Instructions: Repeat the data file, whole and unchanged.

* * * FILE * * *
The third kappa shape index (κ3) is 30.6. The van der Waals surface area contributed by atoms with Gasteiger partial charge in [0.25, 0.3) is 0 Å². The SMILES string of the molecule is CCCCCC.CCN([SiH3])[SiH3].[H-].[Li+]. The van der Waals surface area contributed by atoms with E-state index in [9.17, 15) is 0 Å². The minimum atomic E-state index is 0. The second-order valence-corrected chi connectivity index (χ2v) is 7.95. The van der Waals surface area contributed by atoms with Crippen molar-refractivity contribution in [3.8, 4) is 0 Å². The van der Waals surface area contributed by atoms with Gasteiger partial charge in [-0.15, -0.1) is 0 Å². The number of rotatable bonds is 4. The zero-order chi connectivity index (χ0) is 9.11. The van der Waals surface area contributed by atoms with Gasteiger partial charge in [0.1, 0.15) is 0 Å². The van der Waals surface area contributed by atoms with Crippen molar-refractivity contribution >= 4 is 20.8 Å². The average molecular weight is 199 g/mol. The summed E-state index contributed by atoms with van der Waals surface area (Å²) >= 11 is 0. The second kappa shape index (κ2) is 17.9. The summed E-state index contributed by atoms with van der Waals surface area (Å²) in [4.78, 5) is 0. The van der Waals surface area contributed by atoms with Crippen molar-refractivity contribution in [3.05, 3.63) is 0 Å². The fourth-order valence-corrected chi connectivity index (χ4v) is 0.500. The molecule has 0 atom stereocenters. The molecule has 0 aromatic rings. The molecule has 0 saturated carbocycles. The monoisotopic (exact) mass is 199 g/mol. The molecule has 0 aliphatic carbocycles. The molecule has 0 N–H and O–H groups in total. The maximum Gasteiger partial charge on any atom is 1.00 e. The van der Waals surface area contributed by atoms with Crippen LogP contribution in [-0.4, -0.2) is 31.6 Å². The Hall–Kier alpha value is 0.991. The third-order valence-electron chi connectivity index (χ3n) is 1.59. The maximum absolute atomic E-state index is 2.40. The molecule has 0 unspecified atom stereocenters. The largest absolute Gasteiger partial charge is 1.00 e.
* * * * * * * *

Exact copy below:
The third kappa shape index (κ3) is 30.6. The van der Waals surface area contributed by atoms with Gasteiger partial charge in [0.25, 0.3) is 0 Å². The SMILES string of the molecule is CCCCCC.CCN([SiH3])[SiH3].[H-].[Li+]. The van der Waals surface area contributed by atoms with E-state index in [9.17, 15) is 0 Å². The minimum atomic E-state index is 0. The second-order valence-corrected chi connectivity index (χ2v) is 7.95. The van der Waals surface area contributed by atoms with Crippen molar-refractivity contribution in [3.8, 4) is 0 Å². The van der Waals surface area contributed by atoms with Gasteiger partial charge in [-0.15, -0.1) is 0 Å². The number of rotatable bonds is 4. The zero-order chi connectivity index (χ0) is 9.11. The van der Waals surface area contributed by atoms with Gasteiger partial charge in [0.1, 0.15) is 0 Å². The van der Waals surface area contributed by atoms with Crippen molar-refractivity contribution >= 4 is 20.8 Å². The average molecular weight is 199 g/mol. The summed E-state index contributed by atoms with van der Waals surface area (Å²) >= 11 is 0. The second kappa shape index (κ2) is 17.9. The summed E-state index contributed by atoms with van der Waals surface area (Å²) in [4.78, 5) is 0. The van der Waals surface area contributed by atoms with Crippen molar-refractivity contribution in [3.05, 3.63) is 0 Å². The fourth-order valence-corrected chi connectivity index (χ4v) is 0.500. The molecule has 0 atom stereocenters. The molecule has 0 aromatic rings. The molecule has 0 saturated carbocycles. The monoisotopic (exact) mass is 199 g/mol. The molecule has 0 aliphatic carbocycles. The molecule has 0 N–H and O–H groups in total. The maximum Gasteiger partial charge on any atom is 1.00 e. The van der Waals surface area contributed by atoms with Crippen LogP contribution in [-0.4, -0.2) is 31.6 Å². The Hall–Kier alpha value is 0.991. The third-order valence-electron chi connectivity index (χ3n) is 1.59. The maximum absolute atomic E-state index is 2.40. The molecule has 0 unspecified atom stereocenters. The largest absolute Gasteiger partial charge is 1.00 e.